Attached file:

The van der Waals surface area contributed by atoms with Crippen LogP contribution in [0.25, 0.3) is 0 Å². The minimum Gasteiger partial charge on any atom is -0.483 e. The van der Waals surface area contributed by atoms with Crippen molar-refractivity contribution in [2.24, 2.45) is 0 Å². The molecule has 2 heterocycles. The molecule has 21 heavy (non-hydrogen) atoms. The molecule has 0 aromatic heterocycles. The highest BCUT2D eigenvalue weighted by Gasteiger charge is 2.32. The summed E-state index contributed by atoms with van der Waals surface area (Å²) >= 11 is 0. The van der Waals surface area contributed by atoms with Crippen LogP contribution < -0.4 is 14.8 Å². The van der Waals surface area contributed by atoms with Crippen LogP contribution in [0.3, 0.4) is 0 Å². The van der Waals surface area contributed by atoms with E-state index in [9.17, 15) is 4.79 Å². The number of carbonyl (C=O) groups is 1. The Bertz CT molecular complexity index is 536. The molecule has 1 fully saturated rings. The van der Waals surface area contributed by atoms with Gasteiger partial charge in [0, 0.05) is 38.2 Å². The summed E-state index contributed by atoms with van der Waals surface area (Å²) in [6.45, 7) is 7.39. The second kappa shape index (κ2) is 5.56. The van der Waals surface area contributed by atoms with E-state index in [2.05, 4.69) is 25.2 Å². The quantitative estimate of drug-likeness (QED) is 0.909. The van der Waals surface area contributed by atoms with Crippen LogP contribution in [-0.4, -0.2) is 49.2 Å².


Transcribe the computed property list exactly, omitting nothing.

The van der Waals surface area contributed by atoms with Crippen LogP contribution in [0.25, 0.3) is 0 Å². The minimum Gasteiger partial charge on any atom is -0.483 e. The van der Waals surface area contributed by atoms with Crippen molar-refractivity contribution in [2.24, 2.45) is 0 Å². The molecule has 2 heterocycles. The molecule has 21 heavy (non-hydrogen) atoms. The molecule has 0 aromatic heterocycles. The highest BCUT2D eigenvalue weighted by Gasteiger charge is 2.32. The summed E-state index contributed by atoms with van der Waals surface area (Å²) >= 11 is 0. The van der Waals surface area contributed by atoms with Crippen LogP contribution < -0.4 is 14.8 Å². The van der Waals surface area contributed by atoms with Crippen LogP contribution in [0.3, 0.4) is 0 Å². The van der Waals surface area contributed by atoms with E-state index in [9.17, 15) is 4.79 Å². The number of carbonyl (C=O) groups is 1. The Bertz CT molecular complexity index is 536. The molecule has 1 fully saturated rings. The van der Waals surface area contributed by atoms with Gasteiger partial charge in [0, 0.05) is 38.2 Å². The summed E-state index contributed by atoms with van der Waals surface area (Å²) in [6.45, 7) is 7.39. The second kappa shape index (κ2) is 5.56. The van der Waals surface area contributed by atoms with E-state index in [2.05, 4.69) is 25.2 Å². The quantitative estimate of drug-likeness (QED) is 0.909. The van der Waals surface area contributed by atoms with Crippen LogP contribution in [-0.4, -0.2) is 49.2 Å².